Linda M.’s Cancer Survivor Story

Photo of Rev. Linda M.
“I want people to know that there is hope—healing is available—there is life after cancer.”

—Rev. Linda M., Ovarian Cancer Survivor
Age at diagnosis: 47

In January 2010, my husband and I had just returned from our vacation. It has been an annual retreat for us that prepares us for the New Year. We had no idea that our lives were about to take a turn and we would need that extra support—time would become pre- and post-cancer.

Not long after, I found myself standing in my bathroom looking in my mirror, when I felt something was different in my lower right abdomen. I asked my husband to feel it—he did not feel anything. I thought I was imagining things. I thought, maybe it’s a muscle, given that I had started to work out. A week or so later, while lying on my bed I again felt what seemed to be a hard mass in my lower right abdomen. Again, I asked my husband if he felt it—again he could not. I decided to go to my gynecologist. It was there that I was greeted with the news no woman ever wants to hear—she suspected that I had ovarian cancer.

The next few months were a blur. In March 2012, I underwent a surgery where both my ovaries and both fallopian tubes were removed. Then the pathology report confirmed that I had cancer—dysgerminoma, a kind of ovarian cancer typically affecting women in their 20s.

I’ll never forget that day when my doctor came in to tell me that I had cancer. But she said, “We can beat this.” Similarly, I’ll never forget what my husband said when I was diagnosed, “Come on, you’re going to be alright, we’ve fought bigger devils than this.” Although I didn’t think that we had, I did not cancel out his faith-filled words. These words and so many other faith-filled words of family and friends would be the hope that I needed in the weeks to come.

At the end of March, I began four three-week cycles of chemotherapy. This was a frightening time. I can remember many days and nights confessing that God had not given me the spirit of fear, but of love, power, and a sound mind. I am a high-energy person and it was difficult not to have energy to do the things that I was accustomed to doing. I’ll never forget the words of a close friend, “You’ll need to let others take care of you.” This offered me hope that there would be others to help me, just as I had given my help and support to others before. During treatment, I experienced such a flood of family and friends supporting me, especially in prayer.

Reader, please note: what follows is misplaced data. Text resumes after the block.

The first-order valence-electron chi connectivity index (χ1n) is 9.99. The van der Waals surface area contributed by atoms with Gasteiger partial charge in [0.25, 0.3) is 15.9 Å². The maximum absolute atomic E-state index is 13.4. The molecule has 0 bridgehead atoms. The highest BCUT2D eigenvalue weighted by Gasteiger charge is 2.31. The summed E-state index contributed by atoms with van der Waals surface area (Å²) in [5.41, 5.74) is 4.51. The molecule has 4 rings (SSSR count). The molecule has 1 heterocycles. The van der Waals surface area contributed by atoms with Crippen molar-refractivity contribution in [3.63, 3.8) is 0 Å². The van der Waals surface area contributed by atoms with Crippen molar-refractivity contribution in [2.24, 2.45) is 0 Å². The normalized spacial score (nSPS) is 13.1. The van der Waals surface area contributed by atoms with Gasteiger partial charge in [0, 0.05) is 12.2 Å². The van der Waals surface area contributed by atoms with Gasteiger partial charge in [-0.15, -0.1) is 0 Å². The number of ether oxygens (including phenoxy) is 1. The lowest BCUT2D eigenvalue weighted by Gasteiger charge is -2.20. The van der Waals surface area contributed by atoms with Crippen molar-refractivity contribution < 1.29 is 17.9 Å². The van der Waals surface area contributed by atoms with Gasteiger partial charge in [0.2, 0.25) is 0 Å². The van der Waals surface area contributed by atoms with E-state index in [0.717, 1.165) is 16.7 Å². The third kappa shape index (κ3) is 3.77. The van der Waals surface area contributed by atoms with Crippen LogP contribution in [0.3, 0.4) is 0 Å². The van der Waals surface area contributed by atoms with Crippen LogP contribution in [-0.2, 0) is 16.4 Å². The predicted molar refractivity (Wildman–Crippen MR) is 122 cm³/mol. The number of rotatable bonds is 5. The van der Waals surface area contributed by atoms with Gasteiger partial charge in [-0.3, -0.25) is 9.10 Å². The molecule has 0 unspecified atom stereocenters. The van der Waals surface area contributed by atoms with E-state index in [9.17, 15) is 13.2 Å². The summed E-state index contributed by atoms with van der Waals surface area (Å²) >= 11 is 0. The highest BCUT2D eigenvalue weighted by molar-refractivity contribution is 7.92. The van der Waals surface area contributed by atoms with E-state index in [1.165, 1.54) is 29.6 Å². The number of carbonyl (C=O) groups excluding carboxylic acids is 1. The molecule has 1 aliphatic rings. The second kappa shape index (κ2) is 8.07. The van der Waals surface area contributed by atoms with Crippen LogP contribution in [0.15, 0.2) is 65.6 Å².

Months later, I was forced to stop chemotherapy due to some complications. But, soon after that, an MRI showed I was cancer-free!

Today I am on the committee for a 5K race (Athena’s Run) in the Winston-Salem, North Carolina area. We celebrate those who survived, honor those who passed, and encourage those who are fighting against gynecological cancers. As a survivor, I have to be involved. I have been given the opportunity for life. I want to encourage all women to be sensitive to their bodies and sensitive to the voice of God. I have no doubt that it was God who promoted me to find the mass in my lower right abdomen. My life is changed forever. It is fuller, and I am even more assured of the healing power and presence of God.

When you hear the word “cancer,” there can be an immediate kind of depression that occurs that can take us to a place where there is no hope. I want people to know that there is hope—healing is available—there is life after cancer.

I want women to know their bodies, to really know what is right for them. Listen to your body. If there is something that doesn’t feel right, dig a little deeper. You know your body.

Stay strong. Stay connected to your faith, family, good friends, people who will support you and be there for you.

Page last reviewed: August 15, 2019